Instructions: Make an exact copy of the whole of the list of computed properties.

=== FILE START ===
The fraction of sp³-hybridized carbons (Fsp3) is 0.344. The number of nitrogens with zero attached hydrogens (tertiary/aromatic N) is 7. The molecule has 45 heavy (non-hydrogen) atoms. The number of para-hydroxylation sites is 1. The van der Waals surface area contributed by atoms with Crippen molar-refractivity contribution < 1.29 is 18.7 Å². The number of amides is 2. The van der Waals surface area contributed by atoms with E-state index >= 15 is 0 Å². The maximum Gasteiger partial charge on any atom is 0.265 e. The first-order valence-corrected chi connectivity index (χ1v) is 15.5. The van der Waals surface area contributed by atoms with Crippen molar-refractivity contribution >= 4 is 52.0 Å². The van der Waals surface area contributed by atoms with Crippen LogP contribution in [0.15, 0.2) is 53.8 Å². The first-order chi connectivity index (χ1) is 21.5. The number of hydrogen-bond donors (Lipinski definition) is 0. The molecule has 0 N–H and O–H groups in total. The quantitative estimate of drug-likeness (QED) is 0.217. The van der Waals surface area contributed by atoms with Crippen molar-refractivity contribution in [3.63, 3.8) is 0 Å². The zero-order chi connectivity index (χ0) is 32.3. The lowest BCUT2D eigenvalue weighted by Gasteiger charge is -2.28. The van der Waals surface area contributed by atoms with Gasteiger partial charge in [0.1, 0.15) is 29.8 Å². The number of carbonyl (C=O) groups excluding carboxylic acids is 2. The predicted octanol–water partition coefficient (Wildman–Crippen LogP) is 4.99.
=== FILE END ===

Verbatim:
The fraction of sp³-hybridized carbons (Fsp3) is 0.344. The number of nitrogens with zero attached hydrogens (tertiary/aromatic N) is 7. The molecule has 45 heavy (non-hydrogen) atoms. The number of para-hydroxylation sites is 1. The van der Waals surface area contributed by atoms with Crippen molar-refractivity contribution < 1.29 is 18.7 Å². The number of amides is 2. The van der Waals surface area contributed by atoms with E-state index >= 15 is 0 Å². The maximum Gasteiger partial charge on any atom is 0.265 e. The first-order valence-corrected chi connectivity index (χ1v) is 15.5. The van der Waals surface area contributed by atoms with Crippen molar-refractivity contribution >= 4 is 52.0 Å². The van der Waals surface area contributed by atoms with Crippen LogP contribution in [0.15, 0.2) is 53.8 Å². The first-order chi connectivity index (χ1) is 21.5. The number of hydrogen-bond donors (Lipinski definition) is 0. The molecule has 0 N–H and O–H groups in total. The quantitative estimate of drug-likeness (QED) is 0.217. The van der Waals surface area contributed by atoms with Crippen molar-refractivity contribution in [3.63, 3.8) is 0 Å². The zero-order chi connectivity index (χ0) is 32.3. The lowest BCUT2D eigenvalue weighted by Gasteiger charge is -2.28. The van der Waals surface area contributed by atoms with Gasteiger partial charge in [0.1, 0.15) is 29.8 Å². The number of carbonyl (C=O) groups excluding carboxylic acids is 2. The predicted octanol–water partition coefficient (Wildman–Crippen LogP) is 4.99.